Grey Skies Fallen - The Many Sides Of Truth review
|Band:||Grey Skies Fallen|
|Album:||The Many Sides Of Truth|
|Release date:||April 2014|
01. Ritual Of The Exiter
02. Unroot Transparent Being
03. The Flame
04. Of The Ancients
05. Isolation Point
06. End Of My Rope
07. Winter Hand
Grey Skies Fallen are one of those delightful bands that, while probably more death metal than anything else, try their hardest to avoid falling under any one category for too long. Drawing influence from bands like My Dying Bride, Paradise Lost, Opeth, and Porcupine Tree, this American quintet have crafted an exciting and powerful work of inspired metal.
After several minutes of bleak and relatively uneventful melancholia, "Ritual Of The Exiter" erupts into brisk, up-tempo death metal with vocals alternating between powerful, operatic cleans a la Devin Townsend and wicked Opeth-ian growls. As it trudges on through passionate riffs and powerful musicianship, it sets the scene for The Many Sides Of Truth's most respectable qualities.
In its strongest moments, The Many Sides Of Truth is brooding but driving death metal, with keyboards and strings in the background that add waves of dimension and intensity. Its emotional side balances out the brutality, preventing it from becoming just another so-mildly-interesting-it's-uninteresting death metal album. Elements from both heavier and softer progressive music, combined with the implacable sense that something miserable is about to happen, make The Many Sides Of Truth an agglomeration of death and doom abetted by melodic, progressive, and symphonic qualities.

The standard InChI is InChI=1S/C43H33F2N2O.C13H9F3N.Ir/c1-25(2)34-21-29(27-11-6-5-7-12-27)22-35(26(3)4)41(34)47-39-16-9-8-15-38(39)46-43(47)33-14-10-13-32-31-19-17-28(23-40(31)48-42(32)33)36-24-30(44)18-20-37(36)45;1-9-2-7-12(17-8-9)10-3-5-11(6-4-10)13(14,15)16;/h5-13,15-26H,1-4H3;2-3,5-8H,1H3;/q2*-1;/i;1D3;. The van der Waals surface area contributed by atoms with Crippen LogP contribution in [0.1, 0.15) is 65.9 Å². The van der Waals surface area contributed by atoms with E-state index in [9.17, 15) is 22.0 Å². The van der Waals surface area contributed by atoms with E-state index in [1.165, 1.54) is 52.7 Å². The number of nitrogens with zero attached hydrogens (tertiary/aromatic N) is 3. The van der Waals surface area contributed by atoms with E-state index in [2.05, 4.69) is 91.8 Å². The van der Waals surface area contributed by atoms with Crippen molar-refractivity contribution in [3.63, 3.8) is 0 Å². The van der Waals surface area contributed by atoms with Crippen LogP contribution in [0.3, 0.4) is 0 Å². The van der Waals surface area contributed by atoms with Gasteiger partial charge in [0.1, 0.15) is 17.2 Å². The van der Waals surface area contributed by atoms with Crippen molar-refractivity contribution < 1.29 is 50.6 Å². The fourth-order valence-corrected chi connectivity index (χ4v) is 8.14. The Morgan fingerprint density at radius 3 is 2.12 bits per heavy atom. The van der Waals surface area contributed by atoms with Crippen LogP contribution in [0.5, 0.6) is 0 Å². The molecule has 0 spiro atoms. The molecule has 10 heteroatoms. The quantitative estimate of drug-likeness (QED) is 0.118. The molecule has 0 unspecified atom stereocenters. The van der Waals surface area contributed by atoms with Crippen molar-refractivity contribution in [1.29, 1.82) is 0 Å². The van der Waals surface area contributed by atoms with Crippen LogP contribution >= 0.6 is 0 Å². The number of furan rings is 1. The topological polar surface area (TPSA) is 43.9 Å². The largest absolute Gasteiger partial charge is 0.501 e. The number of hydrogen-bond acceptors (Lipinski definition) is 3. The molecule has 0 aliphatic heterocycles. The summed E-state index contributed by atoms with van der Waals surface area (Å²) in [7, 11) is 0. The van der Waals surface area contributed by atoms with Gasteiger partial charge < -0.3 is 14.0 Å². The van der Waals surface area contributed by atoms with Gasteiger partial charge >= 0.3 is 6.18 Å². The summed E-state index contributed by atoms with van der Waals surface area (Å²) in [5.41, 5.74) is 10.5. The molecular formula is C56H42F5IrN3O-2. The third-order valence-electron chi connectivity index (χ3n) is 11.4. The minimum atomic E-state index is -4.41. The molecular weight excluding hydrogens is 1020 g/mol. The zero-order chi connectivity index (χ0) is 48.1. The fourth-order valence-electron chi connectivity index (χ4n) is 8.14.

In its weakest moments, the album plods a bit too much. From time to time, the depressive drudgery loses its direction and becomes repetitive for its own sake. The acoustic interludes between almost every song disrupt the flow of otherwise trance-inducing metal. I'm not suggesting that Grey Skies Fallen should ditch their forays into non-metal pieces - after all, what band aiming at a "progressive" label could limit themselves to one style - but it is clear that their strength lies in their heavier songs. I can appreciate this kind of acoustic/electric interplay, but only if the songs accentuate rather than diminish each other's effects.
Overall, despite the occasional flaws, The Many Sides Of Truth is a very strong album. The heavy tracks, which comprise most of its running time, create an enrapturing atmosphere and can still crush like any good death metal should.
||Written on 11.06.2014 by Reviewing since 2010. Reviewing competently since 2013. More metal than you since before the dawn of 'istry.|
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